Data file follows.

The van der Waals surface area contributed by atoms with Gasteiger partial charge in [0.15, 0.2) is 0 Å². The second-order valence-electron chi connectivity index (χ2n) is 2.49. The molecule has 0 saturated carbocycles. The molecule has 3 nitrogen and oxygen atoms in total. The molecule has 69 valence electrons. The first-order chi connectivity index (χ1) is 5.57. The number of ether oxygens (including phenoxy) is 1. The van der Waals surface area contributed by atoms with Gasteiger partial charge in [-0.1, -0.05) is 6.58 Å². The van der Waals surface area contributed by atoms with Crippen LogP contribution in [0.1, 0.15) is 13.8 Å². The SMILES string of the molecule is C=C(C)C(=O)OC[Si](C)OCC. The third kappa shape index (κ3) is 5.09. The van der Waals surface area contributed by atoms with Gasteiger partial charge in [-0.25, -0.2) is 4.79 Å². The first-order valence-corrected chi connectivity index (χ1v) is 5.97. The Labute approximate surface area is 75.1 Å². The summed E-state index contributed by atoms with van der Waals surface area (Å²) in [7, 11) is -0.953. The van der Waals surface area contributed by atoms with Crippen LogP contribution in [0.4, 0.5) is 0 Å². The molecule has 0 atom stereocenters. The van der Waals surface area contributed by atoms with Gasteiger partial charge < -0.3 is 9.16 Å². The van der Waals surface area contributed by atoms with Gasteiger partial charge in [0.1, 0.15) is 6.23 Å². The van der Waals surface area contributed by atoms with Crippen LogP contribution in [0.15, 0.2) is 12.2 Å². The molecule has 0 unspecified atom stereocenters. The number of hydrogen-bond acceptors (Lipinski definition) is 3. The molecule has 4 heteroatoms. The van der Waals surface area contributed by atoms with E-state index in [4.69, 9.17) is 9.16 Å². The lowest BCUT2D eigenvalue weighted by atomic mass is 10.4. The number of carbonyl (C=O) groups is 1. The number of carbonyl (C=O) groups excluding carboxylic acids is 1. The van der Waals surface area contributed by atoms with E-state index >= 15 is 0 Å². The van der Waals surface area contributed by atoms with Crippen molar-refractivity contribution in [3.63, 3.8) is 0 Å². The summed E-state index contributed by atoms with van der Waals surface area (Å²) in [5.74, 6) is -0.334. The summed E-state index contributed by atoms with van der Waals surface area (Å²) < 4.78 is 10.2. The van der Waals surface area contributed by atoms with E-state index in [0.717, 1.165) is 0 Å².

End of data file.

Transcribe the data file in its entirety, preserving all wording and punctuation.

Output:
The van der Waals surface area contributed by atoms with Gasteiger partial charge in [0.15, 0.2) is 0 Å². The second-order valence-electron chi connectivity index (χ2n) is 2.49. The molecule has 0 saturated carbocycles. The molecule has 3 nitrogen and oxygen atoms in total. The molecule has 69 valence electrons. The first-order chi connectivity index (χ1) is 5.57. The number of ether oxygens (including phenoxy) is 1. The van der Waals surface area contributed by atoms with Gasteiger partial charge in [-0.1, -0.05) is 6.58 Å². The van der Waals surface area contributed by atoms with Crippen LogP contribution in [0.1, 0.15) is 13.8 Å². The SMILES string of the molecule is C=C(C)C(=O)OC[Si](C)OCC. The third kappa shape index (κ3) is 5.09. The van der Waals surface area contributed by atoms with Gasteiger partial charge in [-0.25, -0.2) is 4.79 Å². The first-order valence-corrected chi connectivity index (χ1v) is 5.97. The Labute approximate surface area is 75.1 Å². The summed E-state index contributed by atoms with van der Waals surface area (Å²) in [7, 11) is -0.953. The van der Waals surface area contributed by atoms with Crippen LogP contribution in [0.4, 0.5) is 0 Å². The molecule has 0 atom stereocenters. The van der Waals surface area contributed by atoms with Gasteiger partial charge < -0.3 is 9.16 Å². The van der Waals surface area contributed by atoms with Gasteiger partial charge in [0.1, 0.15) is 6.23 Å². The van der Waals surface area contributed by atoms with Crippen LogP contribution in [0.15, 0.2) is 12.2 Å². The molecule has 0 unspecified atom stereocenters. The number of hydrogen-bond acceptors (Lipinski definition) is 3. The molecule has 4 heteroatoms. The van der Waals surface area contributed by atoms with E-state index in [4.69, 9.17) is 9.16 Å². The lowest BCUT2D eigenvalue weighted by atomic mass is 10.4. The number of carbonyl (C=O) groups is 1. The number of carbonyl (C=O) groups excluding carboxylic acids is 1. The van der Waals surface area contributed by atoms with E-state index >= 15 is 0 Å². The van der Waals surface area contributed by atoms with Crippen molar-refractivity contribution in [3.63, 3.8) is 0 Å². The summed E-state index contributed by atoms with van der Waals surface area (Å²) in [5.74, 6) is -0.334. The summed E-state index contributed by atoms with van der Waals surface area (Å²) < 4.78 is 10.2. The van der Waals surface area contributed by atoms with E-state index in [0.717, 1.165) is 0 Å².